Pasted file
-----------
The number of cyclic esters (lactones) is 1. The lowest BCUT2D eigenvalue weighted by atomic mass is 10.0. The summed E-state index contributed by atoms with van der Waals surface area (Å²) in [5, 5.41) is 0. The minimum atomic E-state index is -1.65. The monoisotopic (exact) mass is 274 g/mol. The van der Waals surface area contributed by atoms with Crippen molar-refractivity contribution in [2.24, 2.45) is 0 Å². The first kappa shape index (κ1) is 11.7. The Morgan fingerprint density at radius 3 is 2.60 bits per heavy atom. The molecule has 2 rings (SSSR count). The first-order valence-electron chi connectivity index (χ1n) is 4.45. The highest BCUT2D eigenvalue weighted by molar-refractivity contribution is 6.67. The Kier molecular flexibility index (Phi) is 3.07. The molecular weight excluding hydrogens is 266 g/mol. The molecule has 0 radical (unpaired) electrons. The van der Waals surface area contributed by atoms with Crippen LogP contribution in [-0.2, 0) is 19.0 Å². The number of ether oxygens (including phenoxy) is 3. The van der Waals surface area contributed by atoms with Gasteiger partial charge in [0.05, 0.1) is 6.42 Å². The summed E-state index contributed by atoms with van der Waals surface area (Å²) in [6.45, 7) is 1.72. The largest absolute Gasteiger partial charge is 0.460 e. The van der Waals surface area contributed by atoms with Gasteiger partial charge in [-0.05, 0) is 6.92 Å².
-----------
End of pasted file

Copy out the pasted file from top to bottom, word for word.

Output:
The number of cyclic esters (lactones) is 1. The lowest BCUT2D eigenvalue weighted by atomic mass is 10.0. The summed E-state index contributed by atoms with van der Waals surface area (Å²) in [5, 5.41) is 0. The minimum atomic E-state index is -1.65. The monoisotopic (exact) mass is 274 g/mol. The van der Waals surface area contributed by atoms with Crippen molar-refractivity contribution in [2.24, 2.45) is 0 Å². The first kappa shape index (κ1) is 11.7. The Morgan fingerprint density at radius 3 is 2.60 bits per heavy atom. The molecule has 2 rings (SSSR count). The first-order valence-electron chi connectivity index (χ1n) is 4.45. The highest BCUT2D eigenvalue weighted by molar-refractivity contribution is 6.67. The Kier molecular flexibility index (Phi) is 3.07. The molecular weight excluding hydrogens is 266 g/mol. The molecule has 0 radical (unpaired) electrons. The van der Waals surface area contributed by atoms with Crippen LogP contribution in [-0.2, 0) is 19.0 Å². The number of ether oxygens (including phenoxy) is 3. The van der Waals surface area contributed by atoms with Gasteiger partial charge in [0.05, 0.1) is 6.42 Å². The summed E-state index contributed by atoms with van der Waals surface area (Å²) in [6.45, 7) is 1.72. The largest absolute Gasteiger partial charge is 0.460 e. The van der Waals surface area contributed by atoms with Gasteiger partial charge in [-0.05, 0) is 6.92 Å².